Nowruz, also known as Persian New Year, has been observed for more than 3,000 years as the victory of spring over darkness.
FOR THE NORTHERN Hemisphere, March 19 is the first day of spring. But for 300 million people around the world, it’s the beginning of a new year, too. Nowruz—which means “new day”—is a holiday marking the arrival of spring and the first day of the year in Iran, whose solar calendar begins with the vernal equinox.
Nowruz has been celebrated in Iran and the Persian diaspora for more than 3,000 years. Its roots are as a feast day in Zoroastrianism, a religion practiced in ancient Persia that viewed the arrival of spring as a victory over darkness. The holiday survived the Islamic conquest of Persia in the seventh century and the decline of Zoroastrianism’s popularity, and it spread across the globe through the diaspora of Persian people throughout history. (Here’s how Persia became the world’s first true empire.)
Traditionally celebrated on the vernal equinox, many begin preparations for Nowruz weeks in advance. In the leadup to the holiday, people perform ritual dances and fill vessels in their home with water, which is associated with health, in an attempt to banish bad luck.
On the last Wednesday before Nowruz, many celebrate Charshanbe Suri, a night in which they jump over fire or go to doors banging spoons to scare away bad luck. People also visit cemeteries and bring offerings for the dead, whom some believe visit before the spring rite begins.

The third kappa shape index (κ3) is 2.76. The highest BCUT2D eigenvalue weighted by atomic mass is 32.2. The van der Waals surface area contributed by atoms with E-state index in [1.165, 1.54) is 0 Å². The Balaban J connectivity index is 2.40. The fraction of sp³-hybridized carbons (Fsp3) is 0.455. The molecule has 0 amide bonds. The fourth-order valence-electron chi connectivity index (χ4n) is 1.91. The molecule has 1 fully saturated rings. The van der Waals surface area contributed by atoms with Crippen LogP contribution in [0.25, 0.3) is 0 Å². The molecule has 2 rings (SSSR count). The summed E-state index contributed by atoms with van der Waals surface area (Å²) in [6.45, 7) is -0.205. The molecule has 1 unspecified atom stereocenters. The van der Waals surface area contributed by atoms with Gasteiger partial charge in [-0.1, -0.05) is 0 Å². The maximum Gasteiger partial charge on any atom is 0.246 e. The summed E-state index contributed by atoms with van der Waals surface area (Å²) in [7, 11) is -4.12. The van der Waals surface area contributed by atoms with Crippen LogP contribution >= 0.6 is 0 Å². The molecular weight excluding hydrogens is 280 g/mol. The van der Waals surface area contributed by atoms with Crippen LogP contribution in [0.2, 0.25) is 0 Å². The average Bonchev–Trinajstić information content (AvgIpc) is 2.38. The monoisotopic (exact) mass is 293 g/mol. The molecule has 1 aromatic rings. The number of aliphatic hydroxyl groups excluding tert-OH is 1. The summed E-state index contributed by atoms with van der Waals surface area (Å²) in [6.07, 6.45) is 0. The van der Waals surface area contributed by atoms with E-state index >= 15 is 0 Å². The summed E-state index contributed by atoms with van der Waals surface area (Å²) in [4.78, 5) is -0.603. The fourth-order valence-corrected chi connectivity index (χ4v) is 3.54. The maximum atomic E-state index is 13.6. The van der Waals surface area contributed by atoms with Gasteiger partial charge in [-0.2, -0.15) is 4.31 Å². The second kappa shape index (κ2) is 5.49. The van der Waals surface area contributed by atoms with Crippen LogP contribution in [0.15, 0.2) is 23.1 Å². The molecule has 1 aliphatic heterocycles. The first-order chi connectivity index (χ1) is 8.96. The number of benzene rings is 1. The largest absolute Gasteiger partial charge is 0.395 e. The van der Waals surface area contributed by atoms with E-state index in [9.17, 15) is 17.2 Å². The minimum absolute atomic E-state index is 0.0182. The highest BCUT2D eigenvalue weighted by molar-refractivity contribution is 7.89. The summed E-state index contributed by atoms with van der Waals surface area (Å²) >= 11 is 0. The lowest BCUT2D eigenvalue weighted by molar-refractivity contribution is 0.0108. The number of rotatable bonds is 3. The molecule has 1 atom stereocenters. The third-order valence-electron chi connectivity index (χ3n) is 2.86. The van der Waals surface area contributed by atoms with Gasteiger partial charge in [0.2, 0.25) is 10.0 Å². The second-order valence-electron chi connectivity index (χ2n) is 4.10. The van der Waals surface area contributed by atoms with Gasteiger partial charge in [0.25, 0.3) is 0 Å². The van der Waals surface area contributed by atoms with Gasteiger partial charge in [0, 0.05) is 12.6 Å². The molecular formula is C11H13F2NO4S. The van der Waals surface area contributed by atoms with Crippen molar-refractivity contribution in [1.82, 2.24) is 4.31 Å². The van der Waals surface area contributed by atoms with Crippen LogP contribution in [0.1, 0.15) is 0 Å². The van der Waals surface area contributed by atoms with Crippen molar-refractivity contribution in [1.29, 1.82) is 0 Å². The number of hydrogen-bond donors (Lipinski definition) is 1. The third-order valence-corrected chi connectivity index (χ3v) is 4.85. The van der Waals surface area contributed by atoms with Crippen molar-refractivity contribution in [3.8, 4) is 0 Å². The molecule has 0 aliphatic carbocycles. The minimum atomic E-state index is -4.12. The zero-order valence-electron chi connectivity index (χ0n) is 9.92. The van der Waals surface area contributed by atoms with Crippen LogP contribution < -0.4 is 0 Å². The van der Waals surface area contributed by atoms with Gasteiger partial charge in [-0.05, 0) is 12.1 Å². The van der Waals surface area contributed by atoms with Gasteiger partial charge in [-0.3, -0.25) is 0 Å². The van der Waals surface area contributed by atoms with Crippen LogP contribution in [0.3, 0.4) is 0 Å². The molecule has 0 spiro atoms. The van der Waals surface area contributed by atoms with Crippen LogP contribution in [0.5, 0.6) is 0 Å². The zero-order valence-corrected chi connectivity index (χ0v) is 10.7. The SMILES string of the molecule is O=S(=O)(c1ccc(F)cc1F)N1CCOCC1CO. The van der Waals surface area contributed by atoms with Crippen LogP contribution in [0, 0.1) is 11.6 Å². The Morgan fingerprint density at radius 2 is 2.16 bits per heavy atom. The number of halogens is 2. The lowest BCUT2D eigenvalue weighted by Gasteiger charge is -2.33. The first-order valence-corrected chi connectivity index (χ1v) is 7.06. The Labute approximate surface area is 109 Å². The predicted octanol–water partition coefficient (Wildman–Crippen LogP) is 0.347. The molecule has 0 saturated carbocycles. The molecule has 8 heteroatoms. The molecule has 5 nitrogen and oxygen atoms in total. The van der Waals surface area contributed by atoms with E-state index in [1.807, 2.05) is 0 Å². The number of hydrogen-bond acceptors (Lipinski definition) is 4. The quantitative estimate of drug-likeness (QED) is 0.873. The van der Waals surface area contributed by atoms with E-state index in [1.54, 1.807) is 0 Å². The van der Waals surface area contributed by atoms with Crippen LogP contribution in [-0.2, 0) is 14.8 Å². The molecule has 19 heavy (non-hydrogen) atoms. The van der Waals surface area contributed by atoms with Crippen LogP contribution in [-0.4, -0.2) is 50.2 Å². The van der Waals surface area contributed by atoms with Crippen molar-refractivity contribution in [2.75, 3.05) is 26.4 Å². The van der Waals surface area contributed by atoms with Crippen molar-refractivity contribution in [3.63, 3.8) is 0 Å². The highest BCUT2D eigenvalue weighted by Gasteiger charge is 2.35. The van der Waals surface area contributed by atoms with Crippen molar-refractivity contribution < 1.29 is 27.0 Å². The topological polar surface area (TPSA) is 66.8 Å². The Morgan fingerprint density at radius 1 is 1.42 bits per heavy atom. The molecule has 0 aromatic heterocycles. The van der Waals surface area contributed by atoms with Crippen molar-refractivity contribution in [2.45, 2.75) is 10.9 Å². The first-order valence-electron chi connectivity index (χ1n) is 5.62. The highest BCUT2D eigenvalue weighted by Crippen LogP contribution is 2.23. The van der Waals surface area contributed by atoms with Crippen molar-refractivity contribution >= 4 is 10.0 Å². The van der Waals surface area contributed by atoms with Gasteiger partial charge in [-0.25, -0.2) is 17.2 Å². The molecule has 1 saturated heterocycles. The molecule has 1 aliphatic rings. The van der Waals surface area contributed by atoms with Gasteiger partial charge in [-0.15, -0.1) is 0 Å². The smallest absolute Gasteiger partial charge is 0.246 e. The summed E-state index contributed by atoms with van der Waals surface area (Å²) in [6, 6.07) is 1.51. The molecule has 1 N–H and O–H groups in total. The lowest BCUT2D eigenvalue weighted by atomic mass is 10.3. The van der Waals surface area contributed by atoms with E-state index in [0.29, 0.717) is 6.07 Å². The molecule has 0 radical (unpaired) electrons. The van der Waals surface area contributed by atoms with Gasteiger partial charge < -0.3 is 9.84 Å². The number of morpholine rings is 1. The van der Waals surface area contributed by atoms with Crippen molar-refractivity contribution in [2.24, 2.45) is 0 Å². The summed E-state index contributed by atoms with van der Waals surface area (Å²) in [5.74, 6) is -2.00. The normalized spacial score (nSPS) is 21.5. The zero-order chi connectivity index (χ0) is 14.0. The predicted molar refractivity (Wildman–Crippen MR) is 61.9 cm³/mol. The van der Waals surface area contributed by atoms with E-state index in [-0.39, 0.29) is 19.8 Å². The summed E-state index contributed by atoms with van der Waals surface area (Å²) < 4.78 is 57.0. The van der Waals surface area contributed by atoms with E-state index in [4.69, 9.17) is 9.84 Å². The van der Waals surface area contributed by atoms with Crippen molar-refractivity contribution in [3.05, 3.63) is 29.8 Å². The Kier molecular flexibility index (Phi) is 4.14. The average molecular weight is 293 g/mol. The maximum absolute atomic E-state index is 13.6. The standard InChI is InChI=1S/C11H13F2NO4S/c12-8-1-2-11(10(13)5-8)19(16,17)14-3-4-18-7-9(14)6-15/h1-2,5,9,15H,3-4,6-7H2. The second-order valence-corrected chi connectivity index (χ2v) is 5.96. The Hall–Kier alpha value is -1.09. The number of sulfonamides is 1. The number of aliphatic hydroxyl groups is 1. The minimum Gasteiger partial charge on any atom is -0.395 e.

The spring festival’s focus is fertility and new life, so it’s appropriate that many revelers celebrate with seeds and eggs. Households set up tables covered with seven symbolic items they call haft-seen. Haft means “seven” and “seen” is “s” in Farsi, and all of the items start with the letter. These include seed sprouts (usually wheat, oats and other seeds, which symbolize rebirth), senjed (also known as silverberry or Persian olive, which is thought to spark love), garlic (protection), apple (fertility), sumac (love), vinegar (patience), and samanu, a pudding made of sprouted wheat (affluence). The table also can include a Koran, eggs, mirrors, and poetry.
Though Nowruz is old, the table tradition isn’t: As A. Shapur Shahbazi notes in Encyclopedia Iranica, it only came into effect in the last century.